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All Shoppers Need a Better Mirror

April 26th, 2019 by dk

Are you a frugal consumer, buying only what’s on sale? Are you a conscious consumer, rewarding sustainable practices? Are you a local consumer, favoring nearby makers and growers? Are you a used goods consumer, reusing what’s already been produced? Are you a holistic consumer, weighing your options for each purchase?

If you answered “Yes” to any of those questions or a dozen more just like them, then you are a consumer. That’s worth noting, as we mark Earth Week. We all agree that over-consumption is a problem for people, society and the planet. But consumerism is the deeper problem.

Consuming is not at the root of the problem. Consumers are.

If you and I think of ourselves as consumers — of any stripe — then we stand poised to consume. Inevitably, we will sometimes consume too much. “But,” we’ll think to ourselves, “at least we did our consuming in the most [insert self-aggrandizing adjective here] way possible.”

Do you see the problem here? As long as our consuming habits build our self-esteem and affirm our identity, we perpetuate the real problem. We work so hard to improve our consumer habits, overlooking how those efforts reinforce our identity as consumers.

If we think of ourselves first as consumers, what is likely to be the solution to every problem we encounter? Now you’re getting it. Our sustainable, organic, woke, local thriftiness makes us feel empowered and esteemed. Where can we turn when our purchasing power produces more purchasing and less power?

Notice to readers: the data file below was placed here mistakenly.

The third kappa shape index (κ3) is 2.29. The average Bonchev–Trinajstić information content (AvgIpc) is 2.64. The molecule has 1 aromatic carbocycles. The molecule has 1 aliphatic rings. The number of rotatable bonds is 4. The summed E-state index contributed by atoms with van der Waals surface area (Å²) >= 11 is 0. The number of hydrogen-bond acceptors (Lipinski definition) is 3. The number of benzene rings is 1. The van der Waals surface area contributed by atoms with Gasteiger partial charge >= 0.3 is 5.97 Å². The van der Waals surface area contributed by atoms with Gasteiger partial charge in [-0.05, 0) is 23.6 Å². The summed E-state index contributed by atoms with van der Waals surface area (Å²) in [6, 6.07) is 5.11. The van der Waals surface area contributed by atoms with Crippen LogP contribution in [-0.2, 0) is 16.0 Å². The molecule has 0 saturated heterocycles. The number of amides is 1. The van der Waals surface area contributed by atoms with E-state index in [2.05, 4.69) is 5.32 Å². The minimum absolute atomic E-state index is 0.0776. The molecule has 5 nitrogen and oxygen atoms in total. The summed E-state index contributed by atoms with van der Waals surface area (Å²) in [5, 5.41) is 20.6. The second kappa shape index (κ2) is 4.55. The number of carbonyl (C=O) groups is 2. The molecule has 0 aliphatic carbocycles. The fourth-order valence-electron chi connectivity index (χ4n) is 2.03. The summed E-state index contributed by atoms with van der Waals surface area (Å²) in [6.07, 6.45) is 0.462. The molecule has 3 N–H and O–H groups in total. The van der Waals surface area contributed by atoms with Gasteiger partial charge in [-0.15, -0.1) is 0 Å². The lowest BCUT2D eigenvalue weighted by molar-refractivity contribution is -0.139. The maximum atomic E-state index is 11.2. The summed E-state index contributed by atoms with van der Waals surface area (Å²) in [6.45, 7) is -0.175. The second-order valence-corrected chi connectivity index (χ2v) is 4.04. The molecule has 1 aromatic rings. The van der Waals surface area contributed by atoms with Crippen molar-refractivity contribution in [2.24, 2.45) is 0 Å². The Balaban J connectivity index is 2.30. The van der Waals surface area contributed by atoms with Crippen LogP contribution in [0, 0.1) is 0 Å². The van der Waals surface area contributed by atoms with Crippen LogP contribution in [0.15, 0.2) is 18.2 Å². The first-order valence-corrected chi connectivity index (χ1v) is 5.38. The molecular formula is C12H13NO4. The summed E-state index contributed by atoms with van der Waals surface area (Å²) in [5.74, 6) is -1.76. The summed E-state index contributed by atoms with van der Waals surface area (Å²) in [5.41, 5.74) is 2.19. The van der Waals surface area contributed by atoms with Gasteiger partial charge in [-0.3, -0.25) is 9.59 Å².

This is our shared dilemma. But because everybody is in it, none of us recognize it. If everybody is in the same boat, our surroundings lose their boatiness. So (deep breath), what should we do?

The answer is, “Almost anything, except shopping.” Dig a hole. Call your mother. Take a class. Hit the gym. Go for a walk. Organize a closet. Solve a puzzle. Be something other than a consumer for a little while.

That’s not to say you won’t be consuming something. You may need a shovel or a shoe or a shelf for your non-consumer tasks. Buying something because of what you’re doing is different from buying things because it’s who you are. Buying isn’t the problem; building our identities around what and how we buy is.

The simplest fix we can achieve collectively is becoming a national movement, organized by PIRG and other consumer-interest organizations. Eight states are currently debating Fair Repair or Right to Repair laws. They would give consumers and third-party repair shops access to the same repair information (and specialty tools) as product manufacturers. Until a few days ago, Oregon was among those states.

State Senator James Manning (D – Eugene) was a chief sponsor of HB2688, along with Rep. Rob Nosse (D – Portland). A hearing was held on April 22, Earth Day, but it won’t pass out of the House Business and Labor Committee this session. Talk has already begun to bring the bill back in 2020.

We should each have the right to fix our own stuff. But our stuff is not what most needs fixing. It’s us.


Don Kahle ( writes a column each Friday for The Register-Guard and blogs at

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